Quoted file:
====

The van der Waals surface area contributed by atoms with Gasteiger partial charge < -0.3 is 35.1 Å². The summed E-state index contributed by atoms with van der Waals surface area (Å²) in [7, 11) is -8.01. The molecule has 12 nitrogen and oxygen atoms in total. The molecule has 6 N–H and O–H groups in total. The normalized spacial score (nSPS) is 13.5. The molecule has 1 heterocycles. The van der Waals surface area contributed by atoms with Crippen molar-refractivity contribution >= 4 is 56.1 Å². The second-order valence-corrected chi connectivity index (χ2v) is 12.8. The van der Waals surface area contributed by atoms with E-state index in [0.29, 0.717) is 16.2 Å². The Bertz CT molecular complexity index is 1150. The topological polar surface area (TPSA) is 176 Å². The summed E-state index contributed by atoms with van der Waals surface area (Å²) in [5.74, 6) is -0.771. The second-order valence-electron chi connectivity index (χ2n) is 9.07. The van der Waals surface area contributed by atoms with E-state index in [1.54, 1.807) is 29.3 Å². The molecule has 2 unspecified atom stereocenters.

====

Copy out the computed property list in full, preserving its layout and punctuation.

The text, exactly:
The van der Waals surface area contributed by atoms with Gasteiger partial charge < -0.3 is 35.1 Å². The summed E-state index contributed by atoms with van der Waals surface area (Å²) in [7, 11) is -8.01. The molecule has 12 nitrogen and oxygen atoms in total. The molecule has 6 N–H and O–H groups in total. The normalized spacial score (nSPS) is 13.5. The molecule has 1 heterocycles. The van der Waals surface area contributed by atoms with Crippen molar-refractivity contribution >= 4 is 56.1 Å². The second-order valence-corrected chi connectivity index (χ2v) is 12.8. The van der Waals surface area contributed by atoms with E-state index in [0.29, 0.717) is 16.2 Å². The Bertz CT molecular complexity index is 1150. The topological polar surface area (TPSA) is 176 Å². The summed E-state index contributed by atoms with van der Waals surface area (Å²) in [5.74, 6) is -0.771. The second-order valence-electron chi connectivity index (χ2n) is 9.07. The van der Waals surface area contributed by atoms with E-state index in [1.54, 1.807) is 29.3 Å². The molecule has 2 unspecified atom stereocenters.